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Horrifying surveillance footage was released that shows multiple police officers aggressively assaulting and torturing a disabled man in his front yard after they dragged him from his home during a welfare check. Now, that footage has led to the arrest of two police officers.

It was announced today that the Independent Broad-based Anti-corruption Commission charged a constable with unlawful assault and assault with a weapon, and a senior constable with unlawful assault over the incident.

As TFTP reported, the incident happened in September of last year and began over a welfare check.

John, a retiree from Melbourne, Australia, was supposed to be enjoying his golden years in peace—but after his psychologist called the police, all hell broke loose. Victoria Police arrived to presumably perform an unwanted welfare check. When John refused to speak with the officers, they dragged him into the yard, beat him, pepper-sprayed him, and then hosed him down with his own water hose—all while mocking him.

The entire incident was caught on video recording principally because the homeowner had installed a surveillance system after his house was previously burglarized. In the graphic video, Victoria Police can be heard taunting the elderly man, cursing at him, beating him in the legs with their batons and covering his face with pepper spray.

“You f**king idiot!…You like that?…Smells good, doesn’t it?” the officers mocked him.

The man, who suffers from a bad back and emotional distress can be heard screaming “My back!” as the pack of officers manhandle him.

The officers’ true intentions were revealed when they were presumably attempting to wash off the pepper spray with which they had filled his face. When the one officer with the hose started applying the water, the nozzle’s setting was set to hose. Later, the setting was changed to spray, and a solid stream of water was applied to the man’s head and face, likely injuring John further.

When the officer with the hose noticed his fellow officer was recording with his cell phone, he stepped back, as if to imply by his actions that he did not want to be caught on camera abusing the man. But caught on camera he was—just not the one he believed his colleague was holding.

Upon the arrest, officers charged the man with assault but the recording tells a much different story. Not only did the man not call authorities, he asked them several times to leave him in peace. When he refused to comply with their unlawful orders, the man was violently mistreated.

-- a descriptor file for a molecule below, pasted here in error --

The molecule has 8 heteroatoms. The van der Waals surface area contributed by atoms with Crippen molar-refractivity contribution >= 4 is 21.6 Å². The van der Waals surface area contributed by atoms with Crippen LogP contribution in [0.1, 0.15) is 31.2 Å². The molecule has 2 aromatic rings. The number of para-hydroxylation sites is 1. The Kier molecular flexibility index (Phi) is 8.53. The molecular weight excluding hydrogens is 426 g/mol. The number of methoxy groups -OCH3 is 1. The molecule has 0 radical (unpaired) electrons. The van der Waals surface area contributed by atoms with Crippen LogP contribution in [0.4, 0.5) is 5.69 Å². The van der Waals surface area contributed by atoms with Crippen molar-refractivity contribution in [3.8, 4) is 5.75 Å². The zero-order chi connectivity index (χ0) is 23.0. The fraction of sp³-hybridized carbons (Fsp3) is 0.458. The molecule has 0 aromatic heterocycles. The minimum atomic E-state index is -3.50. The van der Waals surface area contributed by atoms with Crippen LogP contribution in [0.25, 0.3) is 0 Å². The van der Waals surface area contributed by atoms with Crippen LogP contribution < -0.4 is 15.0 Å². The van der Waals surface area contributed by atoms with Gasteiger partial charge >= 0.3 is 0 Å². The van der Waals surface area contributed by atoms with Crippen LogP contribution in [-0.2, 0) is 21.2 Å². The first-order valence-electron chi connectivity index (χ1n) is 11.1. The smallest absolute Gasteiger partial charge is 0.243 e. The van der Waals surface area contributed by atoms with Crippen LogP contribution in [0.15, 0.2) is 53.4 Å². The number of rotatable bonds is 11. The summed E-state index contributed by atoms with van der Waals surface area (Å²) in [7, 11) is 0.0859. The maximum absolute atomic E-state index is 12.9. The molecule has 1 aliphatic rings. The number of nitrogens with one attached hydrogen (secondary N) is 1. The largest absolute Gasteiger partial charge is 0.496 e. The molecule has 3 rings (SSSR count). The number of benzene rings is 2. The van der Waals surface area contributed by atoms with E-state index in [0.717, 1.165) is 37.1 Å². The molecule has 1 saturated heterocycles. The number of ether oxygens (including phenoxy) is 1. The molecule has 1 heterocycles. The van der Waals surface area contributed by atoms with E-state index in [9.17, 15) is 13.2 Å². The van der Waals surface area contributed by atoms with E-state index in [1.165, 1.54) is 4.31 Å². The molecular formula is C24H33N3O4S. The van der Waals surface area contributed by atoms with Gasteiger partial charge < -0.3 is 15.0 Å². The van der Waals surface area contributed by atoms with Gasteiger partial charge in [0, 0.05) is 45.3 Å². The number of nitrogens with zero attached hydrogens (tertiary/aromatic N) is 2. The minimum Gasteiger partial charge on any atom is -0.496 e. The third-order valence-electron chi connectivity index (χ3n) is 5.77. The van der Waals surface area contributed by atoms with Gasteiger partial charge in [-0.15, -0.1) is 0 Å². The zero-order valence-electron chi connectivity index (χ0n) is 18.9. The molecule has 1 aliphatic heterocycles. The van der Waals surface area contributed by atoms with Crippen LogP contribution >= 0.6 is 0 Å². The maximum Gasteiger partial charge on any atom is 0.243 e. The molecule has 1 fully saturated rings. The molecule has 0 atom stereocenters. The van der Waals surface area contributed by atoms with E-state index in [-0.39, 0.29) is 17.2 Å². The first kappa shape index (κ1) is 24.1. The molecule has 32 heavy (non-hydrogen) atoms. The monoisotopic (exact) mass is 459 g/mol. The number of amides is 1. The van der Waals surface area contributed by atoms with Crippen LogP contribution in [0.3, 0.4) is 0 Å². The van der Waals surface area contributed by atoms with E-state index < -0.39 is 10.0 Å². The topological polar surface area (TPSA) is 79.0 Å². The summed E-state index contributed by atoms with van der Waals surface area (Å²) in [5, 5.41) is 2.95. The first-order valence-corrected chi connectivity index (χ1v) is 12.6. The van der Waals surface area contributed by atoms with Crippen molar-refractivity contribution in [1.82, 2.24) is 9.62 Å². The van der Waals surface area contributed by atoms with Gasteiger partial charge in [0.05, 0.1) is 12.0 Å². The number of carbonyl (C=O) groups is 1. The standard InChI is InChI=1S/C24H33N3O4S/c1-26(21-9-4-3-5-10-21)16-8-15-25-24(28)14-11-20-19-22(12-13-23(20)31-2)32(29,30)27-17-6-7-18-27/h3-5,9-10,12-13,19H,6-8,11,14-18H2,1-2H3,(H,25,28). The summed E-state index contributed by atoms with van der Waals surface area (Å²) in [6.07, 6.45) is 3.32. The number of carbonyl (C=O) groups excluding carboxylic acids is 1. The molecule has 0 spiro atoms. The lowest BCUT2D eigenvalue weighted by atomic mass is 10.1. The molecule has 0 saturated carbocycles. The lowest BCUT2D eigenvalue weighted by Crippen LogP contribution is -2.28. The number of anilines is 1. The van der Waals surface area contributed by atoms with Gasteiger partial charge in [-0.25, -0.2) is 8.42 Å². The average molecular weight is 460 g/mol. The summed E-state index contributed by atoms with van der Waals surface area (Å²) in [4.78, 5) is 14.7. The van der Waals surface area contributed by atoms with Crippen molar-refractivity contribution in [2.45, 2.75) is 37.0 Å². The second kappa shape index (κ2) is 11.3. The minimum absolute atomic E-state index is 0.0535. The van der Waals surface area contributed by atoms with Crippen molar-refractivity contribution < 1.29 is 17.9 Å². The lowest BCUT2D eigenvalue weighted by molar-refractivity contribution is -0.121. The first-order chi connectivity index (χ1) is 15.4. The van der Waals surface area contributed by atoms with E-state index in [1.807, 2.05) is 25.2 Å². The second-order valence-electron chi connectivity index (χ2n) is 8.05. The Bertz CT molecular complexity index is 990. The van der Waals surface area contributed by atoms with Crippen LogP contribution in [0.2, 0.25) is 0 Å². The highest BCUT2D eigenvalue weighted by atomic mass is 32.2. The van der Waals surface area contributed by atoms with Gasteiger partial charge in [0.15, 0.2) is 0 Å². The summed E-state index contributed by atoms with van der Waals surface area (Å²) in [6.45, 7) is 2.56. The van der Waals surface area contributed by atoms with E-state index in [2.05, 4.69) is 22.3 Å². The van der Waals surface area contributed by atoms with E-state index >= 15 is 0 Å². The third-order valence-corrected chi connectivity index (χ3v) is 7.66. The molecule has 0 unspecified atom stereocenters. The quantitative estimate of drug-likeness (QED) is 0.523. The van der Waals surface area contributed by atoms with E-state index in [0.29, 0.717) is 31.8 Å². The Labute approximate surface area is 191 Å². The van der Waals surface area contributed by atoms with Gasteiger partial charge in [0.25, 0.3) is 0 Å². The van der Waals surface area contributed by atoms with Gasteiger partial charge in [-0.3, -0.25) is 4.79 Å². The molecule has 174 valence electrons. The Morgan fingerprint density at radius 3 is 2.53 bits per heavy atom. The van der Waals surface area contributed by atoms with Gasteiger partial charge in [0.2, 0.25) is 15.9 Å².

At the time, officials and politicians weighed in on the attack. Opposition Leader Matthew Guy told reporters, “All Victorians will be outraged by it,” and called the actions of the police officers “abhorrent.”

Acting Commissioner Luke Cornelius called the CCTV “concerning” and said, “sunlight is the best disinfectant,” welcoming external scrutiny of his department’s actions in John’s case. And, it appears that external scrutiny has yielded a small victory for police accountability.

Victoria Police responded with their own statement provided to 9News, claiming their department, “has no tolerance for poor behavior within its ranks…Our officers make mistakes like anyone else, and when that happens, we learn from that.”

At the time, Premier Daniel Andrews admitted that he never watched the footage but he defended the Victoria Police Force. “Victoria Police, as the nation’s best police force, conduct themselves with professionalism and in my experience proportionate to the risk that they face,” he said.

The officers are set to appear in court on October 11.

This “professionalism” can be seen below:


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Matt Agorist is an honorably discharged veteran of the USMC and former intelligence operator directly tasked by the NSA. This prior experience gives him unique insight into the world of government corruption and the American police state. Agorist has been an independent journalist for over a decade and has been featured on mainstream networks around the world. Agorist is also the Editor at Large at the Free Thought Project. Follow @MattAgorist on Twitter, Steemit, and now on Facebook.